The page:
In the box that comes up after clicking on “Duotone,” you’ll see a small box next to your ink selections with a diagonal line through it. If you click on it, you can adjust the curve of a particular tone. If you know how to use the Curves adjustment, you might want to try this out. You can adjust specifically where you would like to see the most color (midtones, highlights, etc) with this feature. It gives you a lot more control over the use of color in your image.

Three cheers for duotone!! Hopefully I’ll have some NEW images up soon that showcase this technique in all its glory.


So, I’m finally doing what I said I would, and uploading a couple more examples of smoke photography that I’ve processed in Photoshop. And yes, I do recognize that smoke photography is in no way an original idea, and some of my methods for processing them are derived from examples I’ve seen. This was mainly an exercise to improve my technical skills, and really just to see if I could do it!

The above photo was relatively simple to process. In Photoshop, I converted the image to black and white, with the Black and White adjustment layer. I then added the Invert adjustment layer, and make slight changes to the contrast. Voila! Cool smoke.
This purple smoke was also pretty simple to create. I took one of the original smoke photos, opened it in Photoshop as a layer. I then added the following adjustment layers: Hue/Saturation, Color Balance, and Color Mixer. I didn’t use any specific settings, but just played around with the sliders in each layer until I achieved an effect I wanted. Changing the color of smoke and making it look good is most easily done with my favorite “guess and check” method.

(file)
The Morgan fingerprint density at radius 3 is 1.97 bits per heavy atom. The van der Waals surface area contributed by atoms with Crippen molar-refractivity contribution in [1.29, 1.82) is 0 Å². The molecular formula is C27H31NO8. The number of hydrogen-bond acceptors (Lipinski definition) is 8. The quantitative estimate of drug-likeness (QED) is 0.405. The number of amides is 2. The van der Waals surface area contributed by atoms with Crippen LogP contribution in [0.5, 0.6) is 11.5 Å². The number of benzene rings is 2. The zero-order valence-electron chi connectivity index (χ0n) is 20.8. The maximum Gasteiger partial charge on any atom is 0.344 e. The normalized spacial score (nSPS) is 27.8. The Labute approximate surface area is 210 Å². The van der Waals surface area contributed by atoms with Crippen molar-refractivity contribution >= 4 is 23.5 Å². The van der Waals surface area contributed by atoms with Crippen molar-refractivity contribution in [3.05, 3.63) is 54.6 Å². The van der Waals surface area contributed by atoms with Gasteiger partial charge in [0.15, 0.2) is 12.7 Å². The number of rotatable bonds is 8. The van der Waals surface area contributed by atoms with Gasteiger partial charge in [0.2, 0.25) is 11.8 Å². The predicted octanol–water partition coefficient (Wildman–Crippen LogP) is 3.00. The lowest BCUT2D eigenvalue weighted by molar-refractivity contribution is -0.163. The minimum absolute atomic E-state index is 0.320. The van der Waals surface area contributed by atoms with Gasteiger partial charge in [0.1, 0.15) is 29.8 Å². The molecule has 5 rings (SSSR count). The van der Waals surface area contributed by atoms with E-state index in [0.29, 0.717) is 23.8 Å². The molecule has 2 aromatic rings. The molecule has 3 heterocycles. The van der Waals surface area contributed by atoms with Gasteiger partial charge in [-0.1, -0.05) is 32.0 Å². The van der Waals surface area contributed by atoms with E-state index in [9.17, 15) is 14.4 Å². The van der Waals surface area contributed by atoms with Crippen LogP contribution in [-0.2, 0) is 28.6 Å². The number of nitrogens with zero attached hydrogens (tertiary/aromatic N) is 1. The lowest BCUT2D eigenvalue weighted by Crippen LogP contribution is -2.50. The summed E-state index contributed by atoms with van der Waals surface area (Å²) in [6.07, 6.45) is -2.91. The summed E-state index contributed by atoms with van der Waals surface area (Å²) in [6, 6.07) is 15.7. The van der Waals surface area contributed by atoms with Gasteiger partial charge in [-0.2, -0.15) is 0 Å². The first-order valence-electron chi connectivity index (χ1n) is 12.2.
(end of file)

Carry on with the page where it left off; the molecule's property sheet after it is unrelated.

Who doesn’t love rainbows right? This was quite an experimental photograph. I had seen multicolored smoke photos before, and wanted to see if I could figure it out for myself. Again, I opened the original smoke photo as a layer in Photoshop. I duplicated that layer and dropped the opacity to around 60%. I then added a rainbow gradient, switched the blending mode to “Overlay” and adjusted the opacity until I achieved the effect I wanted. Contrast and Hue/Saturation adjustment layers were also added to alter the intensity of the color, and to keep it looking somewhat realistic.
And there we are! If anyone has additional questions about smoke photography, or the post-processing please feel free to ask by comment or by emailing me.

I’ve seen a lot of examples of smoke photography lately, and wanted to give it a try myself. A pretty good amount turned out well, and I’m going to do some photoshop experimenting with the color on a few, but here’s the first of the set. This one only has minor edits done in Lightroom.

Here’s a diagram of the setup I used to get the shot:

The setup was pretty basic. I had my camera level with the smoke against a black background. I used a Canon Speedlite with a snoot to light the smoke, at a 90 degree angle to the camera and at the same height. The important thing is to light only the smoke, and to not let any light spill onto the backdrop. I shot with a wide angle lens and cropped the images in Lightroom (shot at ISO 100 so that the extreme crops still look good)

After my Photo a Day/365 project ends on December 31st, I’ll have more time to update this blog, which will include the rest of the smoke shots!